Eastman Kodak to cut more jobs

Mon Sep 10, 2012 11:23am EDT

A Kodak film dispenser is seen in a photo store in London January 19, 2012. REUTERS/Stefan Wermuth

A Kodak film dispenser is seen in a photo store in London January 19, 2012.

Credit: Reuters/Stefan Wermuth

Related Topics

(Reuters) - Bankrupt Eastman Kodak Co said it will cut 1,000 additional jobs by the end of this year and may cut more as it focuses on its commercial packaging and printing business.

Kodak, which invented the digital camera but had trouble adjusting to the digital age, was betting on an auction of its 1,100 patents to raise funds to repay money borrowed to finance its bankruptcy.

The company, which estimates its patents to be worth between $2.2 billion and $2.6 billion, received only sub-$500 million bids from investor groups, including Apple Inc and Google Inc, according to media reports.

Kodak has declined to comment on the sale and has delayed several times a bankruptcy court hearing during which it would reveal the details of the sale. The hearing on the sale was first set for August 20 and is now scheduled for September 19.

If the sale falls flat, the company will need to find other ways to raise the money to pay creditors as it looks to exit bankruptcy by early 2013.

Kodak's employee base has shrunk to about 17,100 at the end of last year from about 145,000 during the 1980s.

The company, which at one point employed more than 60,000 people in its hometown Rochester in upstate New York alone, did not disclose where the latest cuts would be made.

It has already reduced its workforce by about 2,700 worldwide since the beginning of 2012, and expects to save about $330 million from these fresh job cuts.

Kodak also said its Chief Financial Officer Antoinette McCorvey and its Chief Operating Officer Philip Faraci will leave the company.

The company named Rebecca Roof as interim CFO. Roof has helped other companies successfully emerge from bankruptcies.

Kodak, which said last month that it would sell most of its consumer and document imaging businesses, will retain the services of the presidents of these divisions until they are sold off in the first half of 2013.

(Reporting by Sruthi Ramakrishnan and Sayantani Ghosh in Bangalore, Additional reporting by Caroline Humer; Editing by Saumyadeb Chakrabarty, Sriraj Kalluvila)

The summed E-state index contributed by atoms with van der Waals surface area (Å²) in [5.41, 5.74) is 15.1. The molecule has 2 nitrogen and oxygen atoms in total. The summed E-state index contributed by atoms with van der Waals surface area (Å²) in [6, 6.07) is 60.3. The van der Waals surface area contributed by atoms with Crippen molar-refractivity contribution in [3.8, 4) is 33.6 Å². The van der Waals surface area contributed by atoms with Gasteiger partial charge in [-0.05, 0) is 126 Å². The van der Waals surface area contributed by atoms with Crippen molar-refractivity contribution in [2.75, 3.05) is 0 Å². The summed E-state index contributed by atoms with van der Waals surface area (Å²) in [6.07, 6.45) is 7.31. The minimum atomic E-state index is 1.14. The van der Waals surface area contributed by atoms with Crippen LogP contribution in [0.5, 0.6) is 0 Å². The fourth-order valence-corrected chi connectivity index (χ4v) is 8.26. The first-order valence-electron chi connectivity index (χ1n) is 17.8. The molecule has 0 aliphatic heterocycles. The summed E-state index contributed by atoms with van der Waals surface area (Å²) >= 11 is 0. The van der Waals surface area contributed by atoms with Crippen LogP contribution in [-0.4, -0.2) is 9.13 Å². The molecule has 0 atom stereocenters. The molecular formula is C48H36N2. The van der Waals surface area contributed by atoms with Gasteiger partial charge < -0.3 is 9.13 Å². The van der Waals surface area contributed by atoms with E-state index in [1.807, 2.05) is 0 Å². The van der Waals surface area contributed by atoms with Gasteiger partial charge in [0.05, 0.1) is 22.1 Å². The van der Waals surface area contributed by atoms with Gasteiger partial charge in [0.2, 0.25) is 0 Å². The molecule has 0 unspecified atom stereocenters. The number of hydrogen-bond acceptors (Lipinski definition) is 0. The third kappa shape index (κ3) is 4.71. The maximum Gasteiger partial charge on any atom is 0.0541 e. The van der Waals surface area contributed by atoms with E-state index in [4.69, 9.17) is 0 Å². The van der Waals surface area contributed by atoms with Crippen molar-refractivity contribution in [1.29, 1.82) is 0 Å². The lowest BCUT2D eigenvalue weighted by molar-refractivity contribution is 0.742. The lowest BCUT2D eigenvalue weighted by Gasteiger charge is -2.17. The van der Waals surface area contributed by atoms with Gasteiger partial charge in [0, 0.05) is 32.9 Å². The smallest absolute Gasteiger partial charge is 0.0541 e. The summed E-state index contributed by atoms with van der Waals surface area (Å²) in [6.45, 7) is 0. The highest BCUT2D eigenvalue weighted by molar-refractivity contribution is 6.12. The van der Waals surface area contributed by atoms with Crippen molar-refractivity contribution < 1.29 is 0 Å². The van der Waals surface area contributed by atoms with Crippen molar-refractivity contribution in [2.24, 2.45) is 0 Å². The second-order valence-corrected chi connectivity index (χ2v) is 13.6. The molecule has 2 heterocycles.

We welcome comments that advance the story through relevant opinion, anecdotes, links and data. If you see a comment that you believe is irrelevant or inappropriate, you can flag it to our editors by using the report abuse links. Views expressed in the comments do not represent those of Reuters. For more information on our comment policy, see http://blogs.reuters.com/fulldisclosure/2010/09/27/toward-a-more-thoughtful-conversation-on-stories/
Comments (3)
BoloMKXXVIII wrote:
Great sadness. Kodak was a great company. It just could not adapt. I doubt there will be anything left by the time the bankruptcy is done. Kodak will just be the answer to a trivia question to future generations.

Sep 10, 2012 2:10pm EDT  --  Report as abuse
tangogo68 wrote:
Poor old Kodak — I grew up using Kodachrome Super-8 film & 35mm slides, and remember my dad having Ektachrome rolls in the fridge — I still use BW400CN (black-and-white) negative film in my Pentax K1000, and have it processed through the C41 at a local departnment store, and scan the negs — it is like taking a vintage car for a drive — but most of my photographs are taken on my iPhone, c’est la vie …
Reporting from Bangalore — that makes sense — why should or would it be done from the actual place where the story is happening ?

Sep 10, 2012 9:42pm EDT  --  Report as abuse
TheDeuceman wrote:
Come on guys, APPL@ 662, GooG@692 and EKDKQ@ .22.
Why be so niggardly on technology that you need, or are currently using. I guess with Kodak being on the ropes financially this is good time for the big dogs to pile on knowing that they cannot afford to fight a protracted patent suite over settled issues.

But DO remember this, what goes around, comes around.

Darrow…for the Prosecution

Sep 11, 2012 12:10am EDT  --  Report as abuse
This discussion is now closed. We welcome comments on our articles for a limited period after their publication.